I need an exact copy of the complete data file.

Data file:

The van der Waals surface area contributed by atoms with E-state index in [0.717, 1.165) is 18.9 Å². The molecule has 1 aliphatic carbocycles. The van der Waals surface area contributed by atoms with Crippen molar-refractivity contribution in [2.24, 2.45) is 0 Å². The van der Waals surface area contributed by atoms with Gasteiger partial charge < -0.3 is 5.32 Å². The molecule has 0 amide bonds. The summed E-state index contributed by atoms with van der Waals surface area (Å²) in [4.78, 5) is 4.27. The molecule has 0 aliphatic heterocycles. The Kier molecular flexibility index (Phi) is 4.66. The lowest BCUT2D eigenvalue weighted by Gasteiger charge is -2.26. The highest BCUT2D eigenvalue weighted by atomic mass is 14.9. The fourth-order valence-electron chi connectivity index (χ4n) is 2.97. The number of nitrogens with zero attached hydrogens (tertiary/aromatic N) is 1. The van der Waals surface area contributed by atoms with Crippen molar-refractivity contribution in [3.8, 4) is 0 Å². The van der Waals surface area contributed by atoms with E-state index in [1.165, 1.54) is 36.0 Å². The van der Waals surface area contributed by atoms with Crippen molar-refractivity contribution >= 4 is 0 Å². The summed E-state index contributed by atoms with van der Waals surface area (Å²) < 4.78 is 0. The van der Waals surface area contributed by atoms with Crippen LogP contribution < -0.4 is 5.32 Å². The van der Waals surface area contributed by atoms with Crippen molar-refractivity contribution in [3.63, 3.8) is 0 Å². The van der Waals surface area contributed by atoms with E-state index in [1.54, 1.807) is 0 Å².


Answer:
The van der Waals surface area contributed by atoms with E-state index in [0.717, 1.165) is 18.9 Å². The molecule has 1 aliphatic carbocycles. The van der Waals surface area contributed by atoms with Crippen molar-refractivity contribution in [2.24, 2.45) is 0 Å². The van der Waals surface area contributed by atoms with Gasteiger partial charge < -0.3 is 5.32 Å². The molecule has 0 amide bonds. The summed E-state index contributed by atoms with van der Waals surface area (Å²) in [4.78, 5) is 4.27. The molecule has 0 aliphatic heterocycles. The Kier molecular flexibility index (Phi) is 4.66. The lowest BCUT2D eigenvalue weighted by Gasteiger charge is -2.26. The highest BCUT2D eigenvalue weighted by atomic mass is 14.9. The fourth-order valence-electron chi connectivity index (χ4n) is 2.97. The number of nitrogens with zero attached hydrogens (tertiary/aromatic N) is 1. The van der Waals surface area contributed by atoms with Crippen molar-refractivity contribution in [3.8, 4) is 0 Å². The van der Waals surface area contributed by atoms with E-state index in [1.165, 1.54) is 36.0 Å². The van der Waals surface area contributed by atoms with Crippen molar-refractivity contribution >= 4 is 0 Å². The summed E-state index contributed by atoms with van der Waals surface area (Å²) < 4.78 is 0. The van der Waals surface area contributed by atoms with Crippen LogP contribution < -0.4 is 5.32 Å². The van der Waals surface area contributed by atoms with Crippen molar-refractivity contribution in [3.63, 3.8) is 0 Å². The van der Waals surface area contributed by atoms with E-state index in [1.54, 1.807) is 0 Å².